Now in paperback, an extraordinary history of African American women, and their struggle for gender and racial equality in the church and society
Jesus, Jobs, and Justice
African American Women and Religion
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Bettye Collier-Thomas’s groundbreaking book, Jesus, Jobs, and Justice—now available for the first time in paperback—provides a remarkable account of the religious faith, social and political activism, and extraordinary resilience of black women during the centuries of American growth and change. As co-creators of churches, women were a central factor in their development and as Collier-Thomas skillfully shows black church women created national organizations such as the National Association of Colored Women, the National League of Colored Republican Women, and the National Council of Negro Women to fight for civil rights and combat discrimination.
While religion has been a guiding force in the lives of most African Americans, for black women it has been essential. Jesus, Jobs, and Justice restores black women to their rightful place in American and black history and demonstrates their faith in themselves, their race, and their God.
"In sweep and style, Jesus, Jobs, and Justice is redolent of the historiography of the grand narrative. . . . It is the first to comprehensively research and analyze the interplay among gender, race, and religion in the lives of African American women from the period of enslavement to the present. . . . It is an invaluable resource for both scholars and general readers."
"[Jesus, Jobs, and Justice] celebrates the black women in the religious, social, political and cultural institutions that have shaped American life, from the NAACP and the Women’s Political Council . . . to the National Council of Negro Women and the YWCA. It examines the importance of black women in missionary societies and religious communities, and gives thorough histories of the roles of black women in the . . . churches."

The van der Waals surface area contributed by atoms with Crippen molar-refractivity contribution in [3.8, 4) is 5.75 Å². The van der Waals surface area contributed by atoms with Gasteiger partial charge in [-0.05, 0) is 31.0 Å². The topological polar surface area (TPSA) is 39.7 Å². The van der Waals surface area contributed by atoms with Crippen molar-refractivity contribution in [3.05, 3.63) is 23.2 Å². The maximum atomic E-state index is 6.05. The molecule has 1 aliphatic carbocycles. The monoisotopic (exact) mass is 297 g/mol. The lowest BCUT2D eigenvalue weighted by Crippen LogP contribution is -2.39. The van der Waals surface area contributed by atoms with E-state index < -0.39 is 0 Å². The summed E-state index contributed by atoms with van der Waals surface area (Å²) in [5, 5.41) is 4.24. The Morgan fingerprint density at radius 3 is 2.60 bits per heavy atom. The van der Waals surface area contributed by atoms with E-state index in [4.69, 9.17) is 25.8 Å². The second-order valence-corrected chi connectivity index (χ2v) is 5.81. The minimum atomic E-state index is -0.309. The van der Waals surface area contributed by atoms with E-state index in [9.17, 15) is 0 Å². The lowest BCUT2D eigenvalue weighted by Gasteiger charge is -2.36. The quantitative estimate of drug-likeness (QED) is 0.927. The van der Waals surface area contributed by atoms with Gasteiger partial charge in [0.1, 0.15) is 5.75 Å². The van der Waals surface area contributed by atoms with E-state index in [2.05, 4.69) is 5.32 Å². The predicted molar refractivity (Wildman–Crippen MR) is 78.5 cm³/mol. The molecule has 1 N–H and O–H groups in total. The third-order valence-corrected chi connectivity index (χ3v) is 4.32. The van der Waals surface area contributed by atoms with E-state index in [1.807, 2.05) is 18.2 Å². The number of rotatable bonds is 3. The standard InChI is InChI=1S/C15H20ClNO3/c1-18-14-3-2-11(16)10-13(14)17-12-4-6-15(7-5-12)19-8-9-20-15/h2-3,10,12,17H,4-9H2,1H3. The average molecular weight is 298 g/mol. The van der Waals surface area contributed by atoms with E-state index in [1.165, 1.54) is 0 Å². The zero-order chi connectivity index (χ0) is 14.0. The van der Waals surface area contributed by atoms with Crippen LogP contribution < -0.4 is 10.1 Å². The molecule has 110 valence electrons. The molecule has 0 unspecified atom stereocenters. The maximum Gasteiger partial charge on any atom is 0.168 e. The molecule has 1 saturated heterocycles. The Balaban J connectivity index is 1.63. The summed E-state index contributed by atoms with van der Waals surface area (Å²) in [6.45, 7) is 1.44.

"Jesus, Jobs, and Justice is the most important historical study of African Americans published in the last four decades. . . . [I]n its potential impact on how we conceptualize the African American experience, it is a worthy successor to such works as W. E. B. Du Bois’s Black Reconstruction in America, C. L. R. James’s The Black Jacobins, and Harold Cruse’s The Crisis of the Negro Intellectual."
“This is a seminal work that will stand for years to come. With Jesus, Jobs, and Justice, Collier-Thomas brings to life black women’s religious thought and proves that it was central to their politics for two centuries.”
"Finally, we have a comprehensive portrait of black women and religion in America. After devoting the better part of the past two decades rummaging through church archives, denominational newspapers, and state and local repositories, Bettye Collier-Thomas offers a rich history of the struggles of African American women to secure the promise of freedom and equality in their country as well as their houses of worship.... Collier- Thomas offers an indispensable book to scholars of African American history and religion."
"Collier-Thomas admirably interprets African American women and religion in a broadly inclusive, ecumenical manner.... The wealth of information, perceptive insights, and nuanced arguments the author has incorporated in this ambitious work amply attest that she put her time and effort to commendable use."
Bettye Collier-Thomas is Professor of History at Temple University. She is the author of Daughters of Thunder: Black Women Preachers and Their Sermons, 1850–1979 and co-editor of Sisters in the Struggle: African American Women in the Civil Rights–Black Power Movement.